The New Beginning

2012/01/23 19:45

My experiences with professional software development and realization of how the perceived connections with science, engineering, craft, and art are skewed in the process we use to learn and teach creating and maintaining software.

I have been professionally programming for almost a decade now. Last seven years I spent as a software engineer in a relatively big multinational company whose business is web based. I went through different teams with very different attitudes and intentions and there were not many moments from a programmer's professional point of view that were happy or satisfying.

I read a lot of articles and watched many talks about agile practices. It seemed and still seems as there are many practices and methodologies that worked for some and failed miserably for others. Reasoning behind that seemed always very logical, but explaining (or rationalizing) reasons of success or failure after is usually relatively easy and as it appears not as useful for predicting outcome of other projects as it may seem. One reasonable hypothesis is that so many parameters are changed after the project starts, that assigning it to a certain group of similar projects that succeeded may be harmful if the project turns up not as similar and further adjustments are disallowed.

When I started in the big company there was the pure "waterfall hell" about which every developer hears horror stories and which inspired many Dilbert comics. But I was quite lucky. I came from a university (after two years of unfinished PhD studies) and I was the programmer among many web developers. I was doing the same monkey job as others, but I was able to automate 90% of my work and soon many tools were used by others. I went through more teams with similar results. Then I ended up in a team where I was the senior software engineer (aka .NET programmer) among DB engineers. I was responsible for how everything is done from the web GUI through server to the border of database. As you can imagine, if you are responsible for everything from estimates to development practices (as you are the only participant on inside), you can learn a lot and save time to learn even more, or so I thought.

It is true that I managed to learn tons of new things theoretically and was able to explain what are the advantages of TDD, BDD, small cycles, design patterns, etc. But my job was not reviewed to the level of code and at the end of the day all the projects I did were still plugged into 3 month release cycle with one month of QA. Obviously, I did not care about BDD, there is no direct client to deal with on a daily basis, I knew what I need to do from a project specification. Of course, when I needed to get back to the projects I worked on before it was much less fun than starting new ones and the time to fix or add features was shorter when done directly without TDD (for the rich web apps needed much more care with TDD as the code was spread across many environments). And even if I had some tests from start soon they became quite obsolete and pointless. I promised myself next time I will do it right too many times.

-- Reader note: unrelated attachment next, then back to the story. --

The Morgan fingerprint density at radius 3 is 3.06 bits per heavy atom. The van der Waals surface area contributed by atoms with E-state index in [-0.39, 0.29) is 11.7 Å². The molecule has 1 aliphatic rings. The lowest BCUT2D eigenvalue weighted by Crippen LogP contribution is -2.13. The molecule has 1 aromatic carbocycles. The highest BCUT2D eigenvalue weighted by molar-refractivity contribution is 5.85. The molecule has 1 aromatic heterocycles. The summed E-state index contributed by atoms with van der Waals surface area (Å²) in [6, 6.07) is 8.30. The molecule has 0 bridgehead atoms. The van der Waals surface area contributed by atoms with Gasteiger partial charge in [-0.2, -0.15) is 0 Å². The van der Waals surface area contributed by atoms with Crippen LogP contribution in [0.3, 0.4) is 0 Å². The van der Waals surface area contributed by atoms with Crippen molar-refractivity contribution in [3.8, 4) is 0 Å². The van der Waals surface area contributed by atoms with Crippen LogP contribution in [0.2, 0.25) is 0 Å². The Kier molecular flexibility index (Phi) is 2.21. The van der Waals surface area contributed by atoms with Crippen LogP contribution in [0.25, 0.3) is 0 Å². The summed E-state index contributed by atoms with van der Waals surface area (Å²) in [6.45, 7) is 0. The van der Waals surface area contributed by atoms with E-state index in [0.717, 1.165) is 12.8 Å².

The realization

Then it occurred to me that for me it is like learning martial arts from books. I had some martial art experiences to recognize the pattern forming in front of my eyes. No one says that it is impossible to learn something like martial art by other means, but without a master-teacher, you are seriously handicapped.

Humans usually tend to overestimate their knowledge in a field they learned a bit more about than people around them. This causes them to form opinions. Once they have an opinion (even worse if they are already expressing it publicly), it causes a bias in the following learning process as they tend to ignore what contradicts and emphasize what supports it. With a teacher or a master the situation changes (imagine an exam at school, where you say that you have not learned the special relativity, because you think that is not as a good description as string theory might be in the future; or imagine the pain (literally) if you tell your Kung Fu master that you think that this kick is better in this situation than that jab he is teaching you).

What I needed is a discipline. But I had already all the burden of years I was programming I needed to get rid of and the solution is not as easy to telling yourself from now on I will respect all practices from this particular arbitrary book. The brain got wired somehow and controlling this brain by the same brain may need quite strong will (whatever that is). I needed a motivation.

Not long after, I read a tweet from Uncle Bob about apprenticeship call from 8th Light involving solving a test problem. I like solving problems. That is how my new journey started. And more about that next time.


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